This is the first photograph of Earth ever taken from space. It was captured on 24 October 1946 from a rocket 105 km above the ground that had been launched from the White Sands Missile Range in New Mexico, USA.
The rocket was a German V2, captured by the Americans at the end of World War II. Hundreds of scientists and engineers from the Nazi rocket program were vital to the postwar development of the American and Russian space programs.
Though the V2 had rained terror on London and other cities during the war, in peacetime the explosive warhead was removed and replaced with a package of scientific instruments. These included a 35mm motion-picture camera set to snap one picture every second and a half.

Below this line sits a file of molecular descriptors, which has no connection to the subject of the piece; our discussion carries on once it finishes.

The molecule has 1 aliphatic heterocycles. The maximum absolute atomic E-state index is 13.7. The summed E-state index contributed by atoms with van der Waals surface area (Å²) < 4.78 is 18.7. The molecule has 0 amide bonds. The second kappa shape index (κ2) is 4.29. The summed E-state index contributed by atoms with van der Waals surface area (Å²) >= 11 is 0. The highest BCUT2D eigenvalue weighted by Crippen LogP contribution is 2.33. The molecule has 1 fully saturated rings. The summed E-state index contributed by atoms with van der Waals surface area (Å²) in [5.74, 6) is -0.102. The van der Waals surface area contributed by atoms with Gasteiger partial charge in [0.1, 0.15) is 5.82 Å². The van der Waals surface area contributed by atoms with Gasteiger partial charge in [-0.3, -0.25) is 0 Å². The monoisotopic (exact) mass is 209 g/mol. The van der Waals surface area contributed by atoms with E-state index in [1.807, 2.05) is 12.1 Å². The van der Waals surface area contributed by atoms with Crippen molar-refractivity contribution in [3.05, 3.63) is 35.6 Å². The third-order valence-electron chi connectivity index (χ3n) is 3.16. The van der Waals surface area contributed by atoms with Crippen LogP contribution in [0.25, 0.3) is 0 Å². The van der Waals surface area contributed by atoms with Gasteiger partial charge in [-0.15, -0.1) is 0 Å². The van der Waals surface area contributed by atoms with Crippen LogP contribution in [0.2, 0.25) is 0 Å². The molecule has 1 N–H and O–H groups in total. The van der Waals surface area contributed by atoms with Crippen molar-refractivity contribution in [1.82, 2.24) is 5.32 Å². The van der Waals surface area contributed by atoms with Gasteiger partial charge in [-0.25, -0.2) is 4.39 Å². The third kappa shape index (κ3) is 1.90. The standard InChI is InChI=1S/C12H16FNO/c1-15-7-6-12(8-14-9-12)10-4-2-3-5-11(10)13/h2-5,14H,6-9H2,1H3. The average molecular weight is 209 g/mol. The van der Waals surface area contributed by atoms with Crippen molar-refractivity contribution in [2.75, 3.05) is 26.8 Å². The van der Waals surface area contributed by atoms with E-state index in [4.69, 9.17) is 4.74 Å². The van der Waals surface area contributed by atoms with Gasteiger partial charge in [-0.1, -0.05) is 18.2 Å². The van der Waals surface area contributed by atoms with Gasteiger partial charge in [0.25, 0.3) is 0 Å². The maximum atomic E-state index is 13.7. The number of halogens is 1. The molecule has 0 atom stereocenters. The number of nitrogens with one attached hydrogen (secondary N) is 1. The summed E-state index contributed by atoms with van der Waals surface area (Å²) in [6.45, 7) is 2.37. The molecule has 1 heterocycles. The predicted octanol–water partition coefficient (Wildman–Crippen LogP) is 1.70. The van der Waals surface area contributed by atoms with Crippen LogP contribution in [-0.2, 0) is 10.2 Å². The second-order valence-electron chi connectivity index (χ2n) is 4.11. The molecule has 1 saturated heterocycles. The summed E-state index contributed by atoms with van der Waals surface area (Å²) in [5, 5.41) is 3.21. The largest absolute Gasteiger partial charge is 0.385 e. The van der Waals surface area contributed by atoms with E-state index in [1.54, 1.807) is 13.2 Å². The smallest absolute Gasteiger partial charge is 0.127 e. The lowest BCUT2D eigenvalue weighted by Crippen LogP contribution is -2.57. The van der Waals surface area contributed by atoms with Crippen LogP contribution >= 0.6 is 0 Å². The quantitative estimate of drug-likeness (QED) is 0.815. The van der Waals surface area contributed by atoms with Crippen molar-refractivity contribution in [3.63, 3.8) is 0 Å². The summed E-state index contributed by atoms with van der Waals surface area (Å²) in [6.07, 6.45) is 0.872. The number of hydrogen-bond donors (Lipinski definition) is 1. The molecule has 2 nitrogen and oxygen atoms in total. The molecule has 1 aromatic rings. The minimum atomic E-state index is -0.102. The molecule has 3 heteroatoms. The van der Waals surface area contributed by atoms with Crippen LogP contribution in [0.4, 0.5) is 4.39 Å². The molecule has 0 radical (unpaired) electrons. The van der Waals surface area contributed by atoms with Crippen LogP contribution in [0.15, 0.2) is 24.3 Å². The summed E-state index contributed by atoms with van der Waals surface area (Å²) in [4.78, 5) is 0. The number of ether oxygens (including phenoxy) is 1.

The resulting images, developed from film dropped back to Earth in a tough steel canister, were like nothing that had been seen before. Until this point, the highest vantage point from which photos had been taken was some 22 km, aboard a high-altitude balloon.
The balloon pictures had shown the curvature of the Earth at the horizon, but the rocket photos opened new possibilities. Clyde Holliday, the engineer who developed the camera, saw the potential: in a 1950 National Geographic article, he predicted that one day “the entire land area of the globe might be mapped in this way”.
Michael Lucy is a former features editor of Cosmos.
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